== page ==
Before the war in Syria broke out in 2011, a budding personal friendship between Bashar al-Assad, the leader of Syria, and Recep Tayyip Erdoğan, the president of Turkey, augured close economic ties and an open border. That would be only the beginning: Turkey saw Syria as the launching pad for its plans to become the dominant economic force in the Arab world, a region it had largely retreated from after losing its vast Arab provinces with the collapse of the Ottoman Empire.
But the Syrian uprising forced Turkey to reconsider. Erdoğan severed his ties with Assad and cast his lot with the popular, predominantly Sunni, opposition, making the bet that they would overthrow the minority Alawite-based regime. Meanwhile, Turkey gradually found itself on the outs with Washington, a close strategic partner for decades. Following the recent hostile rhetoric from the Trump administration and the imposition of sanctions on Turkey for detaining an American pastor, tensions have grown.
Seven years into the war in Syria, as Turkey struggles to shield itself from the destabilizing spill-over of regional turmoil, Erdoğan’s bet on the Arab world looks increasingly like a losing one. A Syria at war has become the graveyard for any dreams of the neo-Ottoman grandeur he may have nurtured.
The rump state of the once-mighty Ottoman Empire, Turkey has experienced numerous traumas over the past century, including repeated coups to suppress internal challengers. It has also fought a tenacious armed insurgency by the Kurdistan Workers’ Party (PKK), which claims to represent the region’s Kurds, many of whom ended up in Turkey when Britain and France divided up the empire’s remains at the end of World War I. (Turkey deems the PKK a terrorist organization, as do the United States and European Union.) The possibility that Kurdish secession could further erode the country has been intolerable for successive Turkish leaders. They have used methods ranging from harsh repression to bombardments to peace negotiations to curb the PKK’s ambitions, defeat it on the battlefield, or render it politically irrelevant.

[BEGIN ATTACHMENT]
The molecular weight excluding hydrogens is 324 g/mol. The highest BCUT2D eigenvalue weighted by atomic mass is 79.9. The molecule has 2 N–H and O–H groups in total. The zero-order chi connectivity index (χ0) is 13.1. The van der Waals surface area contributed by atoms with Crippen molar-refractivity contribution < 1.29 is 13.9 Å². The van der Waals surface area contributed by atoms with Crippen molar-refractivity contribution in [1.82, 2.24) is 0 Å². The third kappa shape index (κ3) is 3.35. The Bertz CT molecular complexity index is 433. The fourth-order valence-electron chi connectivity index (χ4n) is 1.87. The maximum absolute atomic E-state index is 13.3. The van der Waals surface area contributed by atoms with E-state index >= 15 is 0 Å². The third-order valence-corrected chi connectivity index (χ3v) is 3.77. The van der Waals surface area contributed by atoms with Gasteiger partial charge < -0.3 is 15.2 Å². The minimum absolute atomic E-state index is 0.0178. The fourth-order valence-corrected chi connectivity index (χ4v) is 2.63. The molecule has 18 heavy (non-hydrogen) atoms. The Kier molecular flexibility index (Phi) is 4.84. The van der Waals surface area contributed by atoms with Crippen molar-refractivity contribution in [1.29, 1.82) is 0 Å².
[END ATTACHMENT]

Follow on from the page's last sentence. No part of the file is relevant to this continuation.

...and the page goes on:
The ascendancy of Erdoğan’s Justice and Development Party (AKP), with its conservative base of small-business owners and Muslim Brotherhood-inspired ideology, heralded a decade of rapid economic growth starting in 2002. A confident Turkey embarked on a policy of “zero problems” in its neighborhood, presenting itself as the region’s düzen kurucu, or “order-setter.” The government expected significant economic payoffs, as Turkish companies fanned out across the region and made their mark, especially in the construction sector. Turkish television channels entertained Arab audiences with Turkish soaps, warming them up for visa-free visits to Istanbul and the Mediterranean coast.
But the Arab Spring uprisings put an end to all that. Along with the war in Syria, the turning point was the July 2013 coup in Egypt, which ousted the Brotherhood-led government, Ankara’s ally. With the Brotherhood on the retreat throughout the region, Turkey saw its reputation and investments go up in smoke.